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Shared neural basis of social and non-social reward deficits in chronic cocaine users


Tobler, Philippe N; Preller, Katrin H; Campbell-Meiklejohn, Daniel K; Kirschner, Matthias; Kraehenmann, Rainer; Stämpfli, Philipp; Herdener, Marcus; Seifritz, Erich; Quednow, Boris B (2016). Shared neural basis of social and non-social reward deficits in chronic cocaine users. Social Cognitive and Affective Neuroscience, 11(6):1017-1025.

Abstract

Changed reward functions have been proposed as a core feature of stimulant addiction, typically observed as reduced neural responses to non-drug-related rewards. However, it was unclear yet how specific this deficit is for different types of non-drug rewards arising from social and non-social reinforcements. We used functional neuroimaging in cocaine users to investigate explicit social reward as modeled by agreement of music preferences with music experts. In addition, we investigated non-social reward as modeled by winning desired music pieces. The study included 17 chronic cocaine users and 17 matched stimulant-naive healthy controls. Cocaine users, compared with controls, showed blunted neural responses to both social and non-social reward. Activation differences were located in the ventromedial prefrontal cortex overlapping for both reward types and, thus, suggesting a non-specific deficit in the processing of non-drug rewards. Interestingly, in the posterior lateral orbitofrontal cortex, social reward responses of cocaine users decreased with the degree to which they were influenced by social feedback from the experts, a response pattern that was opposite to that observed in healthy controls. The present results suggest that cocaine users likely suffer from a generalized impairment in value representation as well as from an aberrant processing of social feedback.

Abstract

Changed reward functions have been proposed as a core feature of stimulant addiction, typically observed as reduced neural responses to non-drug-related rewards. However, it was unclear yet how specific this deficit is for different types of non-drug rewards arising from social and non-social reinforcements. We used functional neuroimaging in cocaine users to investigate explicit social reward as modeled by agreement of music preferences with music experts. In addition, we investigated non-social reward as modeled by winning desired music pieces. The study included 17 chronic cocaine users and 17 matched stimulant-naive healthy controls. Cocaine users, compared with controls, showed blunted neural responses to both social and non-social reward. Activation differences were located in the ventromedial prefrontal cortex overlapping for both reward types and, thus, suggesting a non-specific deficit in the processing of non-drug rewards. Interestingly, in the posterior lateral orbitofrontal cortex, social reward responses of cocaine users decreased with the degree to which they were influenced by social feedback from the experts, a response pattern that was opposite to that observed in healthy controls. The present results suggest that cocaine users likely suffer from a generalized impairment in value representation as well as from an aberrant processing of social feedback.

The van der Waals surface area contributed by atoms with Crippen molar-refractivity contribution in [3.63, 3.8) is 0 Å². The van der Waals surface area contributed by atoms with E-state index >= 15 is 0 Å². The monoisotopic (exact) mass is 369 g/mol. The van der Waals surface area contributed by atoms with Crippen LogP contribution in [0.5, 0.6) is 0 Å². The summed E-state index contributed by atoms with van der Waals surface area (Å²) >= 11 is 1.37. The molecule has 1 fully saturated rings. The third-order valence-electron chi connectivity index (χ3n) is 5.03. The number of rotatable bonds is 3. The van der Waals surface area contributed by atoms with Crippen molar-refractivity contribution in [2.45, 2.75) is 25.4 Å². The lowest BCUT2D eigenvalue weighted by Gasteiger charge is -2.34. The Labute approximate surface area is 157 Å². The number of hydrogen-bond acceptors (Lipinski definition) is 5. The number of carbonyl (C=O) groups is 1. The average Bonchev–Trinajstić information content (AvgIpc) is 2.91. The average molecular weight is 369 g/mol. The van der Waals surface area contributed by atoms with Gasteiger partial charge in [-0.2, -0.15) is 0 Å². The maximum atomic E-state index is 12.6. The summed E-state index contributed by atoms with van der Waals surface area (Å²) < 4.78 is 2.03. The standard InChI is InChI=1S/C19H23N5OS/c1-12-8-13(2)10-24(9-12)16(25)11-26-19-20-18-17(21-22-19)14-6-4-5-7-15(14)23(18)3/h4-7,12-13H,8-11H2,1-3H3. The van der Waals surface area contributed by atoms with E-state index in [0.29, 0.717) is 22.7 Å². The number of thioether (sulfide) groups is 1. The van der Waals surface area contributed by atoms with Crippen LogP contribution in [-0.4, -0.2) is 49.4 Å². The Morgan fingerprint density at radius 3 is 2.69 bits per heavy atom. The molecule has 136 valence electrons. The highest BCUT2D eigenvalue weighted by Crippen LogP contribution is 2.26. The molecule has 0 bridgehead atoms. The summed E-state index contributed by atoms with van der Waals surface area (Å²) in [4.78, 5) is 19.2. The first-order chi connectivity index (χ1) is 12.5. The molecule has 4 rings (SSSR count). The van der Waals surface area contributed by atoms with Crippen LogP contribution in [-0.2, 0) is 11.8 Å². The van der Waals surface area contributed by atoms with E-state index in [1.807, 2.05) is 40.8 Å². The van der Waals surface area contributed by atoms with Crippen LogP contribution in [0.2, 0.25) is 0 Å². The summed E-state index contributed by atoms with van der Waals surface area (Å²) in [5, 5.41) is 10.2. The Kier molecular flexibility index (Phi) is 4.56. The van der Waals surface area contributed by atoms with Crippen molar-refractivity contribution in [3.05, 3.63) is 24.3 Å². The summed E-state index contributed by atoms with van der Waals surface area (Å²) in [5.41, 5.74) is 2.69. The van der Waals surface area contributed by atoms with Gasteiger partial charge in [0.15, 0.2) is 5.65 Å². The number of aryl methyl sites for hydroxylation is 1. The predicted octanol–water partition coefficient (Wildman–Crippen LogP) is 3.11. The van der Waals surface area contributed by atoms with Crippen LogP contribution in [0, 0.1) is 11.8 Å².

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Additional indexing

Item Type:Journal Article, refereed, original work
Communities & Collections:03 Faculty of Economics > Department of Economics
04 Faculty of Medicine > Psychiatric University Hospital Zurich > Clinic for Psychiatry, Psychotherapy, and Psychosomatics
Dewey Decimal Classification:330 Economics
Uncontrolled Keywords:OFC; dopamine; drug dependence; fMRI; social cognition; social conformity
Language:English
Date:12 March 2016
Deposited On:27 Apr 2016 16:13
Last Modified:22 Sep 2017 13:28
Publisher:Oxford University Press
ISSN:1749-5016
Additional Information:This is a pre-copyedited, author-produced PDF of an article accepted for publication in Social Cognitive and Affective Neuroscience following peer review. The definitive publisher-authenticated version Soc Cogn Affect Neurosci first published online March 12, 2016 doi:10.1093/scan/nsw030 is available online at: http://doi.org/10.1093/scan/nsw030.
Free access at:PubMed ID. An embargo period may apply.
Publisher DOI:https://doi.org/10.1093/scan/nsw030
PubMed ID:26969866

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